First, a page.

Paul Axtell provides consulting and personal effectiveness training to a wide variety of clients, from Fortune 500 companies and universities to nonprofit organizations and government agencies. A large focus of his work is how to run effective and productive meetings—to turn them from dreaded calendar items into vital, productive sessions with measurable results.

Paul has an engineering degree from South Dakota School of Mines and an MBA from Washington University in St. Louis. He has fifteen years of experience in manufacturing, engineering, and management. For the last twenty years, Paul’s focus has been devoted to designing and leading programs that enhance individual and group performance within large organizations.

He is the author of the award-winning book Meetings Matter: 8 Powerful Strategies for Remarkable Conversations, Being Remarkable, and Ten Powerful Things to Say to Your Kids: Creating the Relationship You Want with the Most Important People in Your Life, which applies the concepts of his work to the special relationships between parents and children of all ages. Named Best Parenting Book of 2012, it has been translated into Korean, Vietnamese, Chinese, Arabic, French, and Spanish.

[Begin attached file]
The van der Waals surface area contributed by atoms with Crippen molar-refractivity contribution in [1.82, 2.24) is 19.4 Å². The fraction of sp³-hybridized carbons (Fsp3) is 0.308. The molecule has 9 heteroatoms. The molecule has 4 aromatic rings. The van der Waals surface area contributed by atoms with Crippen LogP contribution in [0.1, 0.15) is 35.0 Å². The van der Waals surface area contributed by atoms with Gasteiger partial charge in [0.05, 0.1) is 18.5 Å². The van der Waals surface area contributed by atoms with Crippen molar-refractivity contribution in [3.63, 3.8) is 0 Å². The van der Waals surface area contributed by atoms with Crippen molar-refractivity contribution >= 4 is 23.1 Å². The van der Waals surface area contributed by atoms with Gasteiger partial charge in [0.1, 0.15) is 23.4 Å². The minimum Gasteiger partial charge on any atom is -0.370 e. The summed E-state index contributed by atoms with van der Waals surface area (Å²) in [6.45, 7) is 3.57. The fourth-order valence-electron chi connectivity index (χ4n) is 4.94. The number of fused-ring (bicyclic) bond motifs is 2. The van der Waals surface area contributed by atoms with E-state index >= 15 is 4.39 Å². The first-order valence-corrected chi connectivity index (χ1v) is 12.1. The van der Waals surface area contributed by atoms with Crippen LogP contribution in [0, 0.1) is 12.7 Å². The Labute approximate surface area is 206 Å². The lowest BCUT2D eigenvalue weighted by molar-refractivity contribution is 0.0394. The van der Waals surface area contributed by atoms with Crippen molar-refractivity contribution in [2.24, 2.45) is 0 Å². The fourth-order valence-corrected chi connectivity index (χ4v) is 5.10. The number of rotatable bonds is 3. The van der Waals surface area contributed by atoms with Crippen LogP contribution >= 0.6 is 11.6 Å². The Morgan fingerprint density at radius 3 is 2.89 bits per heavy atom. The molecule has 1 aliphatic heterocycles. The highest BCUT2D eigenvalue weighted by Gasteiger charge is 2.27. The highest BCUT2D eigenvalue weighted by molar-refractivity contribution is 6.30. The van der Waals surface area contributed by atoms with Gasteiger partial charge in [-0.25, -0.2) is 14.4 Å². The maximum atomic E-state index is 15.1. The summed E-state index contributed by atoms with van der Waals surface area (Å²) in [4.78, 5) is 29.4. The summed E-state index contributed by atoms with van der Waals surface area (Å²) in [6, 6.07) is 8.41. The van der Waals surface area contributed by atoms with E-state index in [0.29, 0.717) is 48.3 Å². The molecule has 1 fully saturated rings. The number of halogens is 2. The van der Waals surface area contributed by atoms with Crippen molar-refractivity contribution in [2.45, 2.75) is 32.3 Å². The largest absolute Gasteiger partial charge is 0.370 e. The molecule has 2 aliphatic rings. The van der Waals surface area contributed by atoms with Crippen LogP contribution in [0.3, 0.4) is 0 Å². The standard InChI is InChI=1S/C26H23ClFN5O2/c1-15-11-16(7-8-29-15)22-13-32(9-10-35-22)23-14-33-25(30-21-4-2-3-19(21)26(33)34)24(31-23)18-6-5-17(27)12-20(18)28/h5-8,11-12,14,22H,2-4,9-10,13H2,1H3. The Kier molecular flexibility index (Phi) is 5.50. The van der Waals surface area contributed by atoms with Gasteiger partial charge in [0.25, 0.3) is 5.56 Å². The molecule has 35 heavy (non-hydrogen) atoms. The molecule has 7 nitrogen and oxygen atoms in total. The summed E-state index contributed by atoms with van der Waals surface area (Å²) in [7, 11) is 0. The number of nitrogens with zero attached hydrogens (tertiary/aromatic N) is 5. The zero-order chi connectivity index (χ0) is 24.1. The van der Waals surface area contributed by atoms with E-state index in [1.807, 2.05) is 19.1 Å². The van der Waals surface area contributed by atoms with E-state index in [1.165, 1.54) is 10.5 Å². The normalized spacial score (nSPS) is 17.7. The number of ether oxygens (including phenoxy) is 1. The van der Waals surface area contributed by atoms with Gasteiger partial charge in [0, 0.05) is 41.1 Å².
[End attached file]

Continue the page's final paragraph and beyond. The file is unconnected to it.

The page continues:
In addition to interacting with kids, he loves playing golf, creating bonsai trees, fly-fishing, and reading mysteries. Paul lives with his wife, Cindy, in Minneapolis.

Highlights

Paul is a recognized thought leader in the fields of meetings, personal development, and the power of conversation in creating and maintaining great relationships, both on the job and at home—especially with kids. He is constantly upping his game, keeping tabs on what’s trending in research and contributing his insights in a wide variety of forums.

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If we learn to trust ourselves  and the other person  and the conversation,  it will almost always turn out.  What are the conversations  we need to have together?

– Paul Axtell

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Remember that perspective makes a considerable difference.

Great article from @RonEdmondson that helps people understand their introvert peers, who are generally misunderstood: https://t.co/ofl9ogm0w1

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